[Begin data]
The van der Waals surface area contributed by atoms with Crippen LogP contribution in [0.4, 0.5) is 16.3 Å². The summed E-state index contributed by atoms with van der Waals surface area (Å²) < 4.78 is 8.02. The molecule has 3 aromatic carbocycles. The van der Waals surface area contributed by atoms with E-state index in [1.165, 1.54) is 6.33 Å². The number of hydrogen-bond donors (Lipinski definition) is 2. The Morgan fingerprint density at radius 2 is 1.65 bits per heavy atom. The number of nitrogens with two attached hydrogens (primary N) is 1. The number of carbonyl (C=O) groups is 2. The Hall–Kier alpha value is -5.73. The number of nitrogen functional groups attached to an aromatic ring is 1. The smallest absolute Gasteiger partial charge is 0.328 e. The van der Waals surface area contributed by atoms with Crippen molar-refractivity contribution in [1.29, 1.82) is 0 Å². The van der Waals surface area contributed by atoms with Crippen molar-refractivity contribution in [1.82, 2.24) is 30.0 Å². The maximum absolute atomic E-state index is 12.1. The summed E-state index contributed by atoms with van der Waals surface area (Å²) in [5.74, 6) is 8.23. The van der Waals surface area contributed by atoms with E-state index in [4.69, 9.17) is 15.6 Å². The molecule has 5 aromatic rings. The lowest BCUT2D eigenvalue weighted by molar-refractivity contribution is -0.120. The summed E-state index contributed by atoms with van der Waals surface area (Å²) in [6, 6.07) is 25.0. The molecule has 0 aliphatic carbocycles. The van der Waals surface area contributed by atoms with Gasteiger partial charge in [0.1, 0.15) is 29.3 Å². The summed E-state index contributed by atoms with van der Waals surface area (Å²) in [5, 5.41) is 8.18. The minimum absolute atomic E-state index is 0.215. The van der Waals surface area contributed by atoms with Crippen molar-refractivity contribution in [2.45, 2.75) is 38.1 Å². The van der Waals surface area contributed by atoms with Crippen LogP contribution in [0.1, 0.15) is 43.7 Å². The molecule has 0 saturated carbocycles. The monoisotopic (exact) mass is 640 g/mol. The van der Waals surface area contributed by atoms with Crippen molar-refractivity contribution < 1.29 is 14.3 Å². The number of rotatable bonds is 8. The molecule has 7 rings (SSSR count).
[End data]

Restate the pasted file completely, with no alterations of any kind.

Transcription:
The van der Waals surface area contributed by atoms with Crippen LogP contribution in [0.4, 0.5) is 16.3 Å². The summed E-state index contributed by atoms with van der Waals surface area (Å²) < 4.78 is 8.02. The molecule has 3 aromatic carbocycles. The van der Waals surface area contributed by atoms with E-state index in [1.165, 1.54) is 6.33 Å². The number of hydrogen-bond donors (Lipinski definition) is 2. The Morgan fingerprint density at radius 2 is 1.65 bits per heavy atom. The number of nitrogens with two attached hydrogens (primary N) is 1. The number of carbonyl (C=O) groups is 2. The Hall–Kier alpha value is -5.73. The number of nitrogen functional groups attached to an aromatic ring is 1. The smallest absolute Gasteiger partial charge is 0.328 e. The van der Waals surface area contributed by atoms with Crippen molar-refractivity contribution in [1.29, 1.82) is 0 Å². The van der Waals surface area contributed by atoms with Crippen molar-refractivity contribution in [1.82, 2.24) is 30.0 Å². The maximum absolute atomic E-state index is 12.1. The summed E-state index contributed by atoms with van der Waals surface area (Å²) in [5.74, 6) is 8.23. The van der Waals surface area contributed by atoms with E-state index in [4.69, 9.17) is 15.6 Å². The molecule has 5 aromatic rings. The lowest BCUT2D eigenvalue weighted by molar-refractivity contribution is -0.120. The summed E-state index contributed by atoms with van der Waals surface area (Å²) in [6, 6.07) is 25.0. The molecule has 0 aliphatic carbocycles. The van der Waals surface area contributed by atoms with Gasteiger partial charge in [0.1, 0.15) is 29.3 Å². The summed E-state index contributed by atoms with van der Waals surface area (Å²) in [5, 5.41) is 8.18. The minimum absolute atomic E-state index is 0.215. The van der Waals surface area contributed by atoms with Crippen molar-refractivity contribution in [2.45, 2.75) is 38.1 Å². The van der Waals surface area contributed by atoms with Crippen LogP contribution in [0.1, 0.15) is 43.7 Å². The molecule has 0 saturated carbocycles. The monoisotopic (exact) mass is 640 g/mol. The van der Waals surface area contributed by atoms with Crippen molar-refractivity contribution < 1.29 is 14.3 Å². The number of rotatable bonds is 8. The molecule has 7 rings (SSSR count).